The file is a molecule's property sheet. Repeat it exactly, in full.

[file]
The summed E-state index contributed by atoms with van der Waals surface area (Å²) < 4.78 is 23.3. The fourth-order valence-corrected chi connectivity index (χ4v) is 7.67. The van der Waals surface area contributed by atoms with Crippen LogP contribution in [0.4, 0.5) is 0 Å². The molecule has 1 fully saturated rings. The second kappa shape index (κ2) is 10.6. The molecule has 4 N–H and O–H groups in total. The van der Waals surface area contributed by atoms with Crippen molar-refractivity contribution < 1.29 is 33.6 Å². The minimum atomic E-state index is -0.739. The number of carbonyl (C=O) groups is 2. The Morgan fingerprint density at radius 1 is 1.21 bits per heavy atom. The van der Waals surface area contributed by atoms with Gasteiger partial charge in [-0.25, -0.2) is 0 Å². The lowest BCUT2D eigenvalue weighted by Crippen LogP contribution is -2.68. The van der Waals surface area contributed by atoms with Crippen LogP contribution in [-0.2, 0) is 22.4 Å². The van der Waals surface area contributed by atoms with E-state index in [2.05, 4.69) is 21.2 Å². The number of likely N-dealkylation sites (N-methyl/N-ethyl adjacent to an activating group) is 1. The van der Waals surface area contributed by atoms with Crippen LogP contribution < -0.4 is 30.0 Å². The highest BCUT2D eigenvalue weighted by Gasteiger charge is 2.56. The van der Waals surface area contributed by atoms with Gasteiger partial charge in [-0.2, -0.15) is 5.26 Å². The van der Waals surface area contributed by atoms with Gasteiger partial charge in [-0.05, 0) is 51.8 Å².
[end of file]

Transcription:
The summed E-state index contributed by atoms with van der Waals surface area (Å²) < 4.78 is 23.3. The fourth-order valence-corrected chi connectivity index (χ4v) is 7.67. The van der Waals surface area contributed by atoms with Crippen LogP contribution in [0.4, 0.5) is 0 Å². The molecule has 1 fully saturated rings. The second kappa shape index (κ2) is 10.6. The molecule has 4 N–H and O–H groups in total. The van der Waals surface area contributed by atoms with Crippen molar-refractivity contribution < 1.29 is 33.6 Å². The minimum atomic E-state index is -0.739. The number of carbonyl (C=O) groups is 2. The Morgan fingerprint density at radius 1 is 1.21 bits per heavy atom. The van der Waals surface area contributed by atoms with Gasteiger partial charge in [-0.25, -0.2) is 0 Å². The lowest BCUT2D eigenvalue weighted by Crippen LogP contribution is -2.68. The van der Waals surface area contributed by atoms with Crippen LogP contribution in [-0.2, 0) is 22.4 Å². The van der Waals surface area contributed by atoms with E-state index in [2.05, 4.69) is 21.2 Å². The number of likely N-dealkylation sites (N-methyl/N-ethyl adjacent to an activating group) is 1. The van der Waals surface area contributed by atoms with Crippen LogP contribution < -0.4 is 30.0 Å². The highest BCUT2D eigenvalue weighted by Gasteiger charge is 2.56. The van der Waals surface area contributed by atoms with Gasteiger partial charge in [-0.2, -0.15) is 5.26 Å². The van der Waals surface area contributed by atoms with Gasteiger partial charge in [-0.05, 0) is 51.8 Å².